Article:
China, for its part, has been scrambling to take advantage of cheap natural resource prices to snatch up assets all over the globe. The Rio Tinto deal with Chinalco was one of its moves in that direction. The aluminum processor would have nearly doubled its holdings of Rio shares to 18%, assumed two seats on the Rio board, and taken stakes in several important mining assets.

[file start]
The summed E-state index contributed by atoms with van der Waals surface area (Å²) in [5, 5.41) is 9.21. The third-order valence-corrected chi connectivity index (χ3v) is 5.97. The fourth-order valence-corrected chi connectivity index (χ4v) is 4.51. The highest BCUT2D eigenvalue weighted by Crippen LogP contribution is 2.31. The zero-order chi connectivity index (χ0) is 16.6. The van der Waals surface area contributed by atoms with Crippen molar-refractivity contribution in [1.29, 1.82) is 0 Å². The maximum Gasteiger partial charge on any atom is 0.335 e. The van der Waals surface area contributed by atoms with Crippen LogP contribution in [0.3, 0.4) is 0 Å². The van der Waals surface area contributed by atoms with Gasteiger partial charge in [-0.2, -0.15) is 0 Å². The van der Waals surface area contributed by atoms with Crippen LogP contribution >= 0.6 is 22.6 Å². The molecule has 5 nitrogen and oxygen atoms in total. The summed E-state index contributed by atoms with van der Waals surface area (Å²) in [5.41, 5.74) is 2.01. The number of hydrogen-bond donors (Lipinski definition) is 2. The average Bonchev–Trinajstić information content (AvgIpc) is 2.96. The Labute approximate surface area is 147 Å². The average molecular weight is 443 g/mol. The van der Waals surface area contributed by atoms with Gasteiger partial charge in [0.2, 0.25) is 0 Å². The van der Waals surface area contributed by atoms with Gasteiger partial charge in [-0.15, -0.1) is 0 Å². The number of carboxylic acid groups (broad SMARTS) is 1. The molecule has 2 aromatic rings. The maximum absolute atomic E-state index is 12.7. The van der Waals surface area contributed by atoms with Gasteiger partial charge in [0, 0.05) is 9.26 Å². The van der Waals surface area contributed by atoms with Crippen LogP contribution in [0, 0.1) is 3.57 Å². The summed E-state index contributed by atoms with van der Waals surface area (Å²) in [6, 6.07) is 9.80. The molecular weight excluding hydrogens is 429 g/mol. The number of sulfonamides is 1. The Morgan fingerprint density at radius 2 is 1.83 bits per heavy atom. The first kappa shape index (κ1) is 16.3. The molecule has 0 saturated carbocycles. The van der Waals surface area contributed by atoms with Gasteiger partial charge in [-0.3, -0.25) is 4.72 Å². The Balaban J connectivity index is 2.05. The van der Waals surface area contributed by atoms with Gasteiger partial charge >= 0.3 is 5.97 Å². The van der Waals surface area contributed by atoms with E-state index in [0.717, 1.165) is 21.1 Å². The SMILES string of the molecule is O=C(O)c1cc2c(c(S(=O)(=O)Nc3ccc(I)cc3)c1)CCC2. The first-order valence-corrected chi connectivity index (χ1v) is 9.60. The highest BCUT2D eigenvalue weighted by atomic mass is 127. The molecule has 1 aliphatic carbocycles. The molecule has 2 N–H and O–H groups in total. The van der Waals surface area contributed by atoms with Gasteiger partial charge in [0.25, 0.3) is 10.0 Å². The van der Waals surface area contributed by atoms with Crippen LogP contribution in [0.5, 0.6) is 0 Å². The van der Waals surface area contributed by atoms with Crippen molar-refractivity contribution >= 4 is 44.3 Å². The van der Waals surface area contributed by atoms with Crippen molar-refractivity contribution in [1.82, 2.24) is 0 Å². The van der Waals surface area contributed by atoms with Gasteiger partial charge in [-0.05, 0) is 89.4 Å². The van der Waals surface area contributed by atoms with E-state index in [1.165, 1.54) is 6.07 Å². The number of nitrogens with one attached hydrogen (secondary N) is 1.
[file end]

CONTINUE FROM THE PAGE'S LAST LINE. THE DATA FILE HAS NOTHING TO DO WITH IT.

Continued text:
In Australia, that was a controversial issue politically. Some argued that it would represent a compromise in national security since China would have assumed influence over enormous amounts of Australian metals resources.
China has also been involved in heated negotiations with Rio Tinto, BHP and other big miners over the price of iron ore, which China buys in large quantities for steel production. Some have also criticized the Chinalco deal as a way for China to keep ore prices down.